In The Throne of Caesar, award-winning mystery author Steven Saylor turns to the most famous murder in history: It's Rome, 44 bc, and the Ides of March are approaching.
In The Throne of Caesar, award-winning mystery author Steven Saylor turns to the most famous murder in history . . .
It's Rome, 44 BC, and the Ides of March are approaching.
Julius Caesar has been appointed Dictator for life by the Roman Senate. Having pardoned his remaining enemies and rewarded his friends, Caesar is now preparing to leave Rome with his army to fight the Parthian Empire.
Gordianus the Finder, after decades of investigating crimes and murders involving the powerful, has finally retired. But on the morning of March 10th, he's summoned to meet with Cicero and Caesar himself. Both have the same request - keep your ear to the ground, ask around, and find out if there are any conspiracies against Caesar's life. Caesar, however, has one other important matter to discuss - he is going to make Gordianus a Senator when he attends the next session on the 15th of March.
With only four days left before he's made a Senator, Gordianus must dust off his old skills and see what conspiracy against Julius Caesar, if any, he can uncover. Because the Ides of March are approaching...
Praise for Steven Saylor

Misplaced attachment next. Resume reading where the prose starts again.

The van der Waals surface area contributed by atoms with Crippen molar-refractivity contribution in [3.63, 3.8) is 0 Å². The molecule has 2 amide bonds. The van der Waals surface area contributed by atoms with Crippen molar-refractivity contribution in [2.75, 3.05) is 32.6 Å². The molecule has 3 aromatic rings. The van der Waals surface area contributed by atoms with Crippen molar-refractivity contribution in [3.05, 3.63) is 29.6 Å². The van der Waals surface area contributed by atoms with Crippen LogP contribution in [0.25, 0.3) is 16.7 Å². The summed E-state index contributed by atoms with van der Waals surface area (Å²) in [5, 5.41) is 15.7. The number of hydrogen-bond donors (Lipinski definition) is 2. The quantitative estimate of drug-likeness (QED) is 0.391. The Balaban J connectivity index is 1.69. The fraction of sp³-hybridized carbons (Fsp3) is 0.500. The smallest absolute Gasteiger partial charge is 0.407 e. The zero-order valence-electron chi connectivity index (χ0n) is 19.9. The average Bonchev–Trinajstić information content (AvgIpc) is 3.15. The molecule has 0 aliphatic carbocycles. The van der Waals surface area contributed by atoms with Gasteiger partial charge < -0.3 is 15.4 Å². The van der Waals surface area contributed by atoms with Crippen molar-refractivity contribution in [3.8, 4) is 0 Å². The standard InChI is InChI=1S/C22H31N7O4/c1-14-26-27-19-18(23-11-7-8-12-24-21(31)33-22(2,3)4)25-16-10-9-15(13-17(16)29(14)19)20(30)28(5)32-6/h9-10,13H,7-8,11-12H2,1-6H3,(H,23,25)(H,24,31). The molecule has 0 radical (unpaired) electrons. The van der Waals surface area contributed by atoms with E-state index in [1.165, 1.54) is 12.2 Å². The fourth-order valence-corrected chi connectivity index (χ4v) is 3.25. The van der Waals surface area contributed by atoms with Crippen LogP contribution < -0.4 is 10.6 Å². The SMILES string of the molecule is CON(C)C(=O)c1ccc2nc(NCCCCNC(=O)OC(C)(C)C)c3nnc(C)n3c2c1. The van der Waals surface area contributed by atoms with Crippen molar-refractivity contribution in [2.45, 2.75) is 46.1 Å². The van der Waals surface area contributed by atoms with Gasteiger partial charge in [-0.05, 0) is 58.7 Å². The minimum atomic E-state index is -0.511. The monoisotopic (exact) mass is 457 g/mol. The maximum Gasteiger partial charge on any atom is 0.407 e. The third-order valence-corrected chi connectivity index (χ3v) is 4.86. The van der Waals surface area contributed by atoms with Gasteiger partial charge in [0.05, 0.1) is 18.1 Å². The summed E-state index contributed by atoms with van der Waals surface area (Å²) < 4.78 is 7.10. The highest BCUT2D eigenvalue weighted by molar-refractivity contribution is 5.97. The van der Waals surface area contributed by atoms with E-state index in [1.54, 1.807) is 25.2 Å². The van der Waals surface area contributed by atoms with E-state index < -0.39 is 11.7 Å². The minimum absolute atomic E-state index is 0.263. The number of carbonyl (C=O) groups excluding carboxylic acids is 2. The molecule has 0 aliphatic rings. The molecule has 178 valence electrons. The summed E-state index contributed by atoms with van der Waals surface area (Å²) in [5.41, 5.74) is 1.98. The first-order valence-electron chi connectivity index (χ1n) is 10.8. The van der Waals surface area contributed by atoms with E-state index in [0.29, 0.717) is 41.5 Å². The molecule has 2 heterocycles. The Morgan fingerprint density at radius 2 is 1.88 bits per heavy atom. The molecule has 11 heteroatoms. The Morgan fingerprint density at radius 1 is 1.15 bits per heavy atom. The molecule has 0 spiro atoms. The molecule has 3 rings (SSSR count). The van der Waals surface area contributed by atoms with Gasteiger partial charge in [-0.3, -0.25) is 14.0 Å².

'A compelling storyteller, with a striking talent for historical reconstruction' Mary Beard
'Saylor's scholarship is breathtaking and his writing enthrals' Ruth Rendell
'The most reliably entertaining and well-researched novels about the ancient world [are] Steven Saylor's tales of the Roman proto-detective Gordianus the Finder. The Throne of Caesar brings the series to a satisfying conclusion [and offers] a new, compelling perspective on familiar historic events' Sunday Times
'Writing a detective story about one of the most famous murders in history is no easy feat, but Saylor carries it off with characteristic brilliance . . . he has made this era his own' Ian Ross
Steven Saylor is the author of the internationally bestselling historical novels Roma and Empire (which precede Dominus), as well as the acclaimed Roma Sub Rosa series of historical mystery novels featuring Gordianus the Finder, beginning with Roman Blood. His fascination with the ancient world began in childhood when he saw the 1963 movie Cleopatra at a drive-in theater, and continued through his education in history and Classics at the University of Texas as Austin. His first trip to Rome was a life-changing event that propelled him into his 30-year career as a historical novelist. His work has been translated into more than 20 languages, and book tours have taken to many countries, including the U.K. He has appeared on the History channel as an expert on Roman politics and daily life. With Rick Solomon, his husband of 45 years, he divides his time between Berkeley, California and Austin, Texas.